To the uninitiated, SEO seems like an entirely keyword-driven industry. ‘The first step in SEO is keyword research’ — I myself wrote this within in the past year on this very blog. But the SEO game is constantly changing, and I’m seeing a trend here that makes me wonder if we’ll soon be asked to run SEO without keywords altogether.
It’s starting with Google, which is as we speak currently busy encrypting 100% of Google search results within a secure socket layer. What this means is that if you’re using Google Analytics (or any other analytics program), you’re soon going to see this over and over again: Keyword: (not provided). It’ll appear everywhere that your analytics used to tell you what keyword someone used to surf into your site from.
There are already plenty of articles out there telling SEOers how to deal with the change to Analytics. What I want to talk about is what happens as Google expands this policy to cover other kinds of keyword research as well.
Big Brother Won’t Let You Watch Each Other
For example, right now, any number of tools have access to Google’s Keyword Planner, which can give you a good idea of how much traffic a given keyword gets, and access to Google itself, which conveniently tells you at the top of each page how many pages on the Google-crawled Internet match your search. Between those two numbers (traffic and competition), you can get a good idea of which keywords are viable candidates for targeting for SEO.
But what if Google took those numbers away from us? What if they stopped showing us the number of competing pages, and they made Keyword Planner something that you could only access if you had a certain amount of PPC spend each month? It sounds silly now, but then, before Penguin we thought it was silly that a single ‘goof-off’ webpage could lower an entire site’s SERP results, too.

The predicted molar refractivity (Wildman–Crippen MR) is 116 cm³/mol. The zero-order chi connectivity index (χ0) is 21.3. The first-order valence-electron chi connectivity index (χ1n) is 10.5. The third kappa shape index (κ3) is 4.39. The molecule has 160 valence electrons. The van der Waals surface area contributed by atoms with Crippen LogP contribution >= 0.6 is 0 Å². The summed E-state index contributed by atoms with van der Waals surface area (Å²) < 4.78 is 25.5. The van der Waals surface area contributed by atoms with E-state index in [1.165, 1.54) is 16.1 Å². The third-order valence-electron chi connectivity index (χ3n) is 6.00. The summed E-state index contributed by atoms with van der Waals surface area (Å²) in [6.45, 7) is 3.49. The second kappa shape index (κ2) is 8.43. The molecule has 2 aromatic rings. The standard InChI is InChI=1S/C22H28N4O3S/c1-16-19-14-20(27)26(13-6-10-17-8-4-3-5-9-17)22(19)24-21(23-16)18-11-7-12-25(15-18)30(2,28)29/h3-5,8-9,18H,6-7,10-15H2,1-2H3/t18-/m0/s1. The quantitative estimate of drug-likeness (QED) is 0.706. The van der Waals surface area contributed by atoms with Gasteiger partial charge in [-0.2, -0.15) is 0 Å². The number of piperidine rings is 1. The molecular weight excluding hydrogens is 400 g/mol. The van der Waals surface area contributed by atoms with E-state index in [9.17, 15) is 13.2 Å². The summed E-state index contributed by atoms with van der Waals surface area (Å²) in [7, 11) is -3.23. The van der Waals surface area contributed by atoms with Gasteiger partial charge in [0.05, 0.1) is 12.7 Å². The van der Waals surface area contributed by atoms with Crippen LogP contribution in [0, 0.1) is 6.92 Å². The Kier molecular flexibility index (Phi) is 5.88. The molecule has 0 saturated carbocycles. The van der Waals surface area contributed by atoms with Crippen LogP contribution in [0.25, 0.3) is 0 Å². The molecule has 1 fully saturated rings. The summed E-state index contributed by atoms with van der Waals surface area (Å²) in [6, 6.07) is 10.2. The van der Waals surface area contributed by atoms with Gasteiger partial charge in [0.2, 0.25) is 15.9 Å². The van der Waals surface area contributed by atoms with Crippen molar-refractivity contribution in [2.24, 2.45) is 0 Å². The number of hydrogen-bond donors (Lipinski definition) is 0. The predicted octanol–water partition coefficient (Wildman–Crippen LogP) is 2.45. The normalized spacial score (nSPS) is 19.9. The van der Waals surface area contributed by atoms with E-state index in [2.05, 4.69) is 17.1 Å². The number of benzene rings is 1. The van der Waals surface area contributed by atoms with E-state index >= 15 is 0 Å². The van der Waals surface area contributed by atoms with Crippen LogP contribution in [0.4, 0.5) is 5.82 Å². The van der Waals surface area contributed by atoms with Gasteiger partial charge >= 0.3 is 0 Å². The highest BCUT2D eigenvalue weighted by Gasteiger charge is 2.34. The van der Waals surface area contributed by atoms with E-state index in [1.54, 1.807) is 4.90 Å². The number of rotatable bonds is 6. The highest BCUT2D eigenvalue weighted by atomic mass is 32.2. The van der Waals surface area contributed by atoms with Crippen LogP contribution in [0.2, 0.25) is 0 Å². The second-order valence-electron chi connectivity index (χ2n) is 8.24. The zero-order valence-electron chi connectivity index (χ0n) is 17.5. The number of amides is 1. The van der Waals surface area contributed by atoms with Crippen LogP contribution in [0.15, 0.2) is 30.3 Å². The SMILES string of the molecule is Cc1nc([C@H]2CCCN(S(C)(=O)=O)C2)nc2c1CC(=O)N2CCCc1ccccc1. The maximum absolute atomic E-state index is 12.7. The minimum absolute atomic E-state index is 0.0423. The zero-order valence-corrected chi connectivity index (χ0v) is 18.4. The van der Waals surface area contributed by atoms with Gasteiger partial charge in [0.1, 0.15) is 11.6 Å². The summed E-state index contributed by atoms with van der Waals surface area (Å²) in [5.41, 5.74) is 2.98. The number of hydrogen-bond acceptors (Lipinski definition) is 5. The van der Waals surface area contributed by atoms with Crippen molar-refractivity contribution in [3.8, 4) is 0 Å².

So if you were an SEO type and you weren’t allowed to use keywords for anything, what would you do? Interestingly, when I asked myself this question and really thought about it, I came to the conclusion that I was already doing most of it to one degree or another.
One Example: Content Marketing
If you can’t focus on a given keyword, you’re going to have to market with broader content, focused on getting the user’s attention rather than on SERP boosting. That means you’ll need social marketing, because the first two weeks of any content’s lifespan are dictated by social signals.
After that first two weeks, you’re still going to need backlinks to get eyes on your content. Sure, you’re going to largely be guessing at what anchor text to use, but whether they’re optimized or not, backlinks are still going to be vital.
The process, then, looks a lot like it does already: figure out what the public will want to consume, produce it, pimp it on the social market, build some backlinks, and pray it all works out in your favor. You can even pick a keyword phrase and use that in your content just like today — you just won’t be able to know for certain that it’s “the right” keyword.
In short, even if Google manages to find a way to make keywords go the way of the dodo, we won’t be running out of things to analyze or tactics to execute — not for a long time.